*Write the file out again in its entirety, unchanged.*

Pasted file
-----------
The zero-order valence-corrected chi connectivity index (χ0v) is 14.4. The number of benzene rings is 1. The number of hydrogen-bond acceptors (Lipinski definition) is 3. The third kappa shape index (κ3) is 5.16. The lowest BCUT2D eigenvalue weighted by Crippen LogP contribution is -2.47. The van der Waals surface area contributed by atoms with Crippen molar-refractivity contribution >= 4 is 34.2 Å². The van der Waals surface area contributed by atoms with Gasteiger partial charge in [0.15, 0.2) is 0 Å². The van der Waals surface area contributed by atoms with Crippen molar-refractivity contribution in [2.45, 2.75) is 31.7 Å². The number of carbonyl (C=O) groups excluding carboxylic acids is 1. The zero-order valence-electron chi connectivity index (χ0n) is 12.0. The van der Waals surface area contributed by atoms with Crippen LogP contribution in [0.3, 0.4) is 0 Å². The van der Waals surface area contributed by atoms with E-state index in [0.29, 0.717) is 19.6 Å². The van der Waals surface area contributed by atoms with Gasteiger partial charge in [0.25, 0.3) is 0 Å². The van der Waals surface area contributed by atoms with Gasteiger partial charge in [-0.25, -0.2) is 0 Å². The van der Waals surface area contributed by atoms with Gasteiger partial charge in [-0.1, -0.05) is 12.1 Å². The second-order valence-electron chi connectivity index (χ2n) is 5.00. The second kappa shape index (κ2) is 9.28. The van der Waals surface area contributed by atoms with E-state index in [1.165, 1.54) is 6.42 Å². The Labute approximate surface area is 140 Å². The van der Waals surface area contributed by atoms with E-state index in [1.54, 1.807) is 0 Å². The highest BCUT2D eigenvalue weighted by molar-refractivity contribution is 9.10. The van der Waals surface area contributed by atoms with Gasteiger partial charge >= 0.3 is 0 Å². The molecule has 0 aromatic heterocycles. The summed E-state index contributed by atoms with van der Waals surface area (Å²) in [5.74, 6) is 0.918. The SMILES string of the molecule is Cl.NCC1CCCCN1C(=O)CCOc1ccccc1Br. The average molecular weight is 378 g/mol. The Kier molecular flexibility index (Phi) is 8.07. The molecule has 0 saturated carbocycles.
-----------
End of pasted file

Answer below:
The zero-order valence-corrected chi connectivity index (χ0v) is 14.4. The number of benzene rings is 1. The number of hydrogen-bond acceptors (Lipinski definition) is 3. The third kappa shape index (κ3) is 5.16. The lowest BCUT2D eigenvalue weighted by Crippen LogP contribution is -2.47. The van der Waals surface area contributed by atoms with Crippen molar-refractivity contribution >= 4 is 34.2 Å². The van der Waals surface area contributed by atoms with Gasteiger partial charge in [0.15, 0.2) is 0 Å². The van der Waals surface area contributed by atoms with Crippen molar-refractivity contribution in [2.45, 2.75) is 31.7 Å². The number of carbonyl (C=O) groups excluding carboxylic acids is 1. The zero-order valence-electron chi connectivity index (χ0n) is 12.0. The van der Waals surface area contributed by atoms with Crippen LogP contribution in [0.3, 0.4) is 0 Å². The van der Waals surface area contributed by atoms with E-state index in [0.29, 0.717) is 19.6 Å². The van der Waals surface area contributed by atoms with Gasteiger partial charge in [0.25, 0.3) is 0 Å². The van der Waals surface area contributed by atoms with Gasteiger partial charge in [-0.25, -0.2) is 0 Å². The van der Waals surface area contributed by atoms with Gasteiger partial charge in [-0.1, -0.05) is 12.1 Å². The second-order valence-electron chi connectivity index (χ2n) is 5.00. The second kappa shape index (κ2) is 9.28. The van der Waals surface area contributed by atoms with E-state index in [1.165, 1.54) is 6.42 Å². The Labute approximate surface area is 140 Å². The van der Waals surface area contributed by atoms with E-state index in [1.54, 1.807) is 0 Å². The highest BCUT2D eigenvalue weighted by molar-refractivity contribution is 9.10. The van der Waals surface area contributed by atoms with Gasteiger partial charge >= 0.3 is 0 Å². The molecule has 0 aromatic heterocycles. The summed E-state index contributed by atoms with van der Waals surface area (Å²) in [5.74, 6) is 0.918. The SMILES string of the molecule is Cl.NCC1CCCCN1C(=O)CCOc1ccccc1Br. The average molecular weight is 378 g/mol. The Kier molecular flexibility index (Phi) is 8.07. The molecule has 0 saturated carbocycles.